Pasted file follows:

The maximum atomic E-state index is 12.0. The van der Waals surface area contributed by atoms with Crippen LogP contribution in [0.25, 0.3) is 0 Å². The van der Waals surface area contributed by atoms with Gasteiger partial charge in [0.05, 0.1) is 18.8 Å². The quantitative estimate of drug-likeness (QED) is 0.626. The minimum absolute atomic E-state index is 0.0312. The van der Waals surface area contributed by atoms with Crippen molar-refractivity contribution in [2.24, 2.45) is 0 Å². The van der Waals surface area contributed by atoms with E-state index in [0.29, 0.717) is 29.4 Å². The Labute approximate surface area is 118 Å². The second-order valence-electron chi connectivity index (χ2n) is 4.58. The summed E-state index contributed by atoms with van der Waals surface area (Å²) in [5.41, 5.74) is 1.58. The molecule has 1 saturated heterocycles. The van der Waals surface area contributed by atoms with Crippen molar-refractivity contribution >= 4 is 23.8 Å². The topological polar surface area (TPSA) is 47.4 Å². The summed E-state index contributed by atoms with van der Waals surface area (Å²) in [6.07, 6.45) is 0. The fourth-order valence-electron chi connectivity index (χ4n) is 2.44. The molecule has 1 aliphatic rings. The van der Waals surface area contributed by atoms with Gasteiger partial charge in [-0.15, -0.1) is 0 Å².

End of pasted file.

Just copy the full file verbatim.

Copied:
The maximum atomic E-state index is 12.0. The van der Waals surface area contributed by atoms with Crippen LogP contribution in [0.25, 0.3) is 0 Å². The van der Waals surface area contributed by atoms with Gasteiger partial charge in [0.05, 0.1) is 18.8 Å². The quantitative estimate of drug-likeness (QED) is 0.626. The minimum absolute atomic E-state index is 0.0312. The van der Waals surface area contributed by atoms with Crippen molar-refractivity contribution in [2.24, 2.45) is 0 Å². The van der Waals surface area contributed by atoms with E-state index in [0.29, 0.717) is 29.4 Å². The Labute approximate surface area is 118 Å². The second-order valence-electron chi connectivity index (χ2n) is 4.58. The summed E-state index contributed by atoms with van der Waals surface area (Å²) in [5.41, 5.74) is 1.58. The molecule has 1 saturated heterocycles. The van der Waals surface area contributed by atoms with Crippen molar-refractivity contribution >= 4 is 23.8 Å². The topological polar surface area (TPSA) is 47.4 Å². The summed E-state index contributed by atoms with van der Waals surface area (Å²) in [6.07, 6.45) is 0. The fourth-order valence-electron chi connectivity index (χ4n) is 2.44. The molecule has 1 aliphatic rings. The van der Waals surface area contributed by atoms with Gasteiger partial charge in [-0.15, -0.1) is 0 Å².